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Option 61C Meridian Mail Tape Drive failure?

Option 61C Meridian Mail Tape Drive failure?

Option 61C Meridian Mail Tape Drive failure?

I am working on an OPT61C with Meridian Mail (RLS12.14.1) and the tape drive seems to keep eating the backup tapes. I've tried multiple cleanings and have new backup tapes (Tape Cartridge - Imation Magnus DC6250 2.5/5Gb SLR4 Data Cartridges (46168)). Not sure whether its the tape drive itself or that the drive was just extremely dirty, but if I have to replace the tape drive, what would the procedure be? I can't seem to find the documentation on this anywhere?! The tape drive is an NT6P05BA, module is an NT6D45AA. I am having the new tape drive and cartridges shipped to site and just want to make sure I have all information needed to fix the issue.

RE: Option 61C Meridian Mail Tape Drive failure?

If you have Meridian Mail 12, then your drive has to be very old. I'm surprised that it's still in service. Just goes to show how good the kit was.

I'm not sure if it's just a case of swapping out the drive as the hard disk must still be working fine.

Firebird Scrambler

Nortel & Avaya Meridian 1 / Succession & BCM / Norstar Programmer

Website = http://somertel.net

RE: Option 61C Meridian Mail Tape Drive failure?

Yes, this system is very old. I am hoping that doing a few cleanings on the tape drive unit will have corrected the issue with the drive eating the tapes so I wouldn't have a need for replacing the drive itself. Won't know for sure about that until I have the new tape cartridges on site. But since I haven't replaced a tape drive before and don't know if the drive is good or bad, I was wanting to verify the procedure in the event I would have to replace it. Problem is, I can't seem to find the documentation that covers this? If I replace the tape drive (NT6P05BA) would I need to power down the shelf or is it "hot swappable"? And will this cause Meridian Mail to go down if I don't need to shut off power as I don't have a backup cartridge currently since it was eaten. Just wanting to do what I can to keep from having the mail crash and not be recoverable.

RE: Option 61C Meridian Mail Tape Drive failure?

Unfortunately those drives are degrading internally and in their old age have a tendency to eat tape cartridges. Cleaning likely won't get you much improvement as the cleaning process just removes accumulated tape oxide from the read/write heads.

If you look inside the drive with a flashlight you'll likely see that the rubber captsan roller isn't in very good shape. As the rubber ages it starts to disintegrate and lose its shape and grippiness. Because of the way QIC cartridges operate, and how they use that capstan to move the tape through the cartridge by way of friction this means the tape gets moving at a decent speed and then things get out of sync in the cartridge and the tape material gets tangled up or snaps.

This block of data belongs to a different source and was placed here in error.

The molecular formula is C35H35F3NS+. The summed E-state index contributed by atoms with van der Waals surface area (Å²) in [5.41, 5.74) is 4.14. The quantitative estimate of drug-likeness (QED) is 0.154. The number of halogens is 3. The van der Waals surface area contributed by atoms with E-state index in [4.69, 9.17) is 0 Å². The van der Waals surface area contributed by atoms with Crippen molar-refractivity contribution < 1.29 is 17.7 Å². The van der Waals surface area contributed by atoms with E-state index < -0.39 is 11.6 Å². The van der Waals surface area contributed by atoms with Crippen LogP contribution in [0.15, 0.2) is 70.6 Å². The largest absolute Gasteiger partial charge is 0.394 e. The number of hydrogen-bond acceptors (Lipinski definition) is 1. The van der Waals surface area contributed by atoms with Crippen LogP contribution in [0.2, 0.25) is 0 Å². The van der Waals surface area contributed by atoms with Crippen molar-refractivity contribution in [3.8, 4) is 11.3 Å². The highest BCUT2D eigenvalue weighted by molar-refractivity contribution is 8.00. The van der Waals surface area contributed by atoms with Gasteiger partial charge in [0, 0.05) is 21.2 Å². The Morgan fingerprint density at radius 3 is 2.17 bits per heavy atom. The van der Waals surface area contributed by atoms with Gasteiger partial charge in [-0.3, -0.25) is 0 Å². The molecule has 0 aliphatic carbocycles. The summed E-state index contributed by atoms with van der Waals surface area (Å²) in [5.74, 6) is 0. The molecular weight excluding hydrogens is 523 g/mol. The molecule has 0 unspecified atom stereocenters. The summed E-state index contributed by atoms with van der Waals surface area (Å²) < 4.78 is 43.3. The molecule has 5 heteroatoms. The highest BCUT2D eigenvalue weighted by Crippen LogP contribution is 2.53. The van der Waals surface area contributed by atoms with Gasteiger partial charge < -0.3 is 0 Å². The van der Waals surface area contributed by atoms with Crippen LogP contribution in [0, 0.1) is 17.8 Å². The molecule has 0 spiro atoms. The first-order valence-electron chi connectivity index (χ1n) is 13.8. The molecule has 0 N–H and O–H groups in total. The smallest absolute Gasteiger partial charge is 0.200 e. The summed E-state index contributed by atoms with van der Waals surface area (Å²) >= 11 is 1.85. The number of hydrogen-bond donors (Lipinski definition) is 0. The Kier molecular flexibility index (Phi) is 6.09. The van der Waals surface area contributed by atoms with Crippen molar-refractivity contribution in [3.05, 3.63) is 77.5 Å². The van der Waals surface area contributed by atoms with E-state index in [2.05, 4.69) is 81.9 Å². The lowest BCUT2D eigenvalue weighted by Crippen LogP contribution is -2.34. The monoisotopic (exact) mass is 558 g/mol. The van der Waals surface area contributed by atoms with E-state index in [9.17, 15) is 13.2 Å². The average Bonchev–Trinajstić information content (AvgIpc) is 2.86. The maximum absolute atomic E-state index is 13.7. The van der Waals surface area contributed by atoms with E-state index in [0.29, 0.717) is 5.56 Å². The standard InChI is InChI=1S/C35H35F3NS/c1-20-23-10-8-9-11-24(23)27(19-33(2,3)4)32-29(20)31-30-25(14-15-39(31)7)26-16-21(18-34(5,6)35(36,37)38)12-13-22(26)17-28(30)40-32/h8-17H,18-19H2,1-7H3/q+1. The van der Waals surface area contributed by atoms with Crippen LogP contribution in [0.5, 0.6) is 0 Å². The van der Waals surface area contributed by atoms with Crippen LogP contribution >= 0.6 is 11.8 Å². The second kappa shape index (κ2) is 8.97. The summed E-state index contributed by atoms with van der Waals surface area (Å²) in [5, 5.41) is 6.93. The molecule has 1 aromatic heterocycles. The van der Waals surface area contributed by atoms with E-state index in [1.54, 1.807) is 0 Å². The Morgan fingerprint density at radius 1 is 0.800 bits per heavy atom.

In addition to the capstan issues, all of the DC6250 tapes you can find out there today are well past their expected lifespan, even new sealed ones. There is a vinyl band "belt" inside that usually either gets too hard and snaps, or stretches and no longer keeps the two spools in the tape moving in sync.

RE: Option 61C Meridian Mail Tape Drive failure?

That's what I was thinking on the drive as well. Issue now is that I've found documentation that describes what needs to be done. NTP 555-7061-250 makes it clear that the module will have to have power shut off in order to replace the tape drive. My hope is that I'll get lucky and the drive will have only been dirty as I don't necessarily look forward to a shut down of the module without a known good backup cartridge at this point... I will definitetly check the rubber capstan roller though. I'll update once I've done the work with the outcome.

RE: Option 61C Meridian Mail Tape Drive failure?

These drives and tapes are really quite old now, and they're a format that has a particular problem:

QIC tapes have an internal rubber belt that is used to drive the reels of tape, and it degrades with time. There's some variety to the failure modes of rubber (some get hard and crack, others stretch with no other visible problem, and some turns to sticky goo that gets on everything) but the general idea is that very few tapes of this format are working out of the box these days. In a scenario where you absolutely must recover the data on a tape, there are ways to 'fix' the tape long enough to read it into a modern PC, but these generally shouldn't be considered to be a viable backup option anymore.

The other common failure points in the drives themselves are the rubber parts there: belts, and the pinch roller (at least I think QIC uses a pinch roller).

I believe Meridian Mail uses SCSI tape drives, so there may be something a bit more reliable that could be swapped in for backups, but it's down to whether the OS that Meridian Mail runs on is generic enough with SCSI tape support that it would work with a different drive. There's also a few modern devices that support tape emulation, even Nortel used some of them in the DMS-100 to replace the aging DDS tape format in a few places.

At this point, something as old as Meridian Mail is frankly getting into the vintage computing era of electronics equipment, and you might have to look to some of the techniques that community uses to keep these old systems going.

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